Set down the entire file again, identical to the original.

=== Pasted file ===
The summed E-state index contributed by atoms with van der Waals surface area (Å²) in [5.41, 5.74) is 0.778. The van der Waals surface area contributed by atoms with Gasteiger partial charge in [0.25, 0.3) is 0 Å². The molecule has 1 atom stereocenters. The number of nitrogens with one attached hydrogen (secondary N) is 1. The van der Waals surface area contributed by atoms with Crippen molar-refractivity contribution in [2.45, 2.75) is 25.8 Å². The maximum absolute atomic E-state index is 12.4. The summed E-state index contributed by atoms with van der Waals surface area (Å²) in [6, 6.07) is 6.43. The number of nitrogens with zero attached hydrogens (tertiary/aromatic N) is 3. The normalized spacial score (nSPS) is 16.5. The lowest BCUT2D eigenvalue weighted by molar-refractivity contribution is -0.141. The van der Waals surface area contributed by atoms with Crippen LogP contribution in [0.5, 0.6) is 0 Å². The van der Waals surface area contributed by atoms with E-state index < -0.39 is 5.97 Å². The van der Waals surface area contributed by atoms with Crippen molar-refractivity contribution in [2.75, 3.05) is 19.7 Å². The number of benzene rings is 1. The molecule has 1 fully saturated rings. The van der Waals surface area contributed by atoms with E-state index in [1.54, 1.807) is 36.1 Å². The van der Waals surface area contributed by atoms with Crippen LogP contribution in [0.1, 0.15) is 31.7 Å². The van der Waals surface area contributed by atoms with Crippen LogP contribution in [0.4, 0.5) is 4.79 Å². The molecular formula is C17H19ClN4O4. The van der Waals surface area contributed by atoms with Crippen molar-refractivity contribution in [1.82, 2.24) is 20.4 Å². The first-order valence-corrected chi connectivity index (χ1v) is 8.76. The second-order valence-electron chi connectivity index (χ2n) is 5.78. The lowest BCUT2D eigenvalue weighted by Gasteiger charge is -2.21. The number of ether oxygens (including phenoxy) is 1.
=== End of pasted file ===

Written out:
The summed E-state index contributed by atoms with van der Waals surface area (Å²) in [5.41, 5.74) is 0.778. The van der Waals surface area contributed by atoms with Gasteiger partial charge in [0.25, 0.3) is 0 Å². The molecule has 1 atom stereocenters. The number of nitrogens with one attached hydrogen (secondary N) is 1. The van der Waals surface area contributed by atoms with Crippen molar-refractivity contribution in [2.45, 2.75) is 25.8 Å². The maximum absolute atomic E-state index is 12.4. The summed E-state index contributed by atoms with van der Waals surface area (Å²) in [6, 6.07) is 6.43. The number of nitrogens with zero attached hydrogens (tertiary/aromatic N) is 3. The normalized spacial score (nSPS) is 16.5. The lowest BCUT2D eigenvalue weighted by molar-refractivity contribution is -0.141. The van der Waals surface area contributed by atoms with Crippen LogP contribution in [0.5, 0.6) is 0 Å². The van der Waals surface area contributed by atoms with E-state index < -0.39 is 5.97 Å². The van der Waals surface area contributed by atoms with Crippen molar-refractivity contribution in [2.75, 3.05) is 19.7 Å². The number of benzene rings is 1. The molecule has 1 fully saturated rings. The van der Waals surface area contributed by atoms with E-state index in [1.54, 1.807) is 36.1 Å². The van der Waals surface area contributed by atoms with Crippen LogP contribution in [0.1, 0.15) is 31.7 Å². The van der Waals surface area contributed by atoms with Crippen LogP contribution in [0.4, 0.5) is 4.79 Å². The molecular formula is C17H19ClN4O4. The van der Waals surface area contributed by atoms with Crippen molar-refractivity contribution in [1.82, 2.24) is 20.4 Å². The first-order valence-corrected chi connectivity index (χ1v) is 8.76. The second-order valence-electron chi connectivity index (χ2n) is 5.78. The lowest BCUT2D eigenvalue weighted by Gasteiger charge is -2.21. The number of ether oxygens (including phenoxy) is 1.